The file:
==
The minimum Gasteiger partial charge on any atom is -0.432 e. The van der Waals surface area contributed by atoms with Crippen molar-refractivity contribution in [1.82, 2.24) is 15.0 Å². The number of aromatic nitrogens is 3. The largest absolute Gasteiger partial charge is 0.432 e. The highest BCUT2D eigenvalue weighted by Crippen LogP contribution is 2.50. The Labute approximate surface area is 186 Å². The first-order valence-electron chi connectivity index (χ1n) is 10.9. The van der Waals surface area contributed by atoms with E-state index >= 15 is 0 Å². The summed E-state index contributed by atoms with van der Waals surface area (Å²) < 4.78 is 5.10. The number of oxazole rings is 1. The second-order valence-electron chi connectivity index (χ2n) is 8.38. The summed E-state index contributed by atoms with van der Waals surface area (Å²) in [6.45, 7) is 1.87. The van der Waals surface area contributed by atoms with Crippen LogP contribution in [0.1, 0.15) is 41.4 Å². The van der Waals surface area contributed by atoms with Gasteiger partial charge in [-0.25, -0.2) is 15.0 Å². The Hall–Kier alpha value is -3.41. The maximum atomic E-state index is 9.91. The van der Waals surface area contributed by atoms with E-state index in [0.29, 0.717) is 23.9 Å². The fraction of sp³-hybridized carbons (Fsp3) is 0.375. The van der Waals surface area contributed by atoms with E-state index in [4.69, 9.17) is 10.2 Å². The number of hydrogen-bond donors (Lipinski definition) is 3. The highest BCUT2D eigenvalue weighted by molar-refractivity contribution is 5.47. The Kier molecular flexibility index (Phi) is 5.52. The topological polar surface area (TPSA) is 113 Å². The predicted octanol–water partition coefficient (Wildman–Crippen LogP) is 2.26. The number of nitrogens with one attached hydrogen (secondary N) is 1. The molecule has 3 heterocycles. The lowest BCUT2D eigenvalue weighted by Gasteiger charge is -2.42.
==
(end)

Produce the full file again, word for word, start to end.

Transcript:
The minimum Gasteiger partial charge on any atom is -0.432 e. The van der Waals surface area contributed by atoms with Crippen molar-refractivity contribution in [1.82, 2.24) is 15.0 Å². The number of aromatic nitrogens is 3. The largest absolute Gasteiger partial charge is 0.432 e. The highest BCUT2D eigenvalue weighted by Crippen LogP contribution is 2.50. The Labute approximate surface area is 186 Å². The first-order valence-electron chi connectivity index (χ1n) is 10.9. The van der Waals surface area contributed by atoms with E-state index >= 15 is 0 Å². The summed E-state index contributed by atoms with van der Waals surface area (Å²) < 4.78 is 5.10. The number of oxazole rings is 1. The second-order valence-electron chi connectivity index (χ2n) is 8.38. The summed E-state index contributed by atoms with van der Waals surface area (Å²) in [6.45, 7) is 1.87. The van der Waals surface area contributed by atoms with Crippen LogP contribution in [0.1, 0.15) is 41.4 Å². The van der Waals surface area contributed by atoms with Gasteiger partial charge in [-0.25, -0.2) is 15.0 Å². The Hall–Kier alpha value is -3.41. The maximum atomic E-state index is 9.91. The van der Waals surface area contributed by atoms with E-state index in [0.29, 0.717) is 23.9 Å². The fraction of sp³-hybridized carbons (Fsp3) is 0.375. The van der Waals surface area contributed by atoms with E-state index in [4.69, 9.17) is 10.2 Å². The number of hydrogen-bond donors (Lipinski definition) is 3. The highest BCUT2D eigenvalue weighted by molar-refractivity contribution is 5.47. The Kier molecular flexibility index (Phi) is 5.52. The topological polar surface area (TPSA) is 113 Å². The predicted octanol–water partition coefficient (Wildman–Crippen LogP) is 2.26. The number of nitrogens with one attached hydrogen (secondary N) is 1. The molecule has 3 heterocycles. The lowest BCUT2D eigenvalue weighted by Gasteiger charge is -2.42.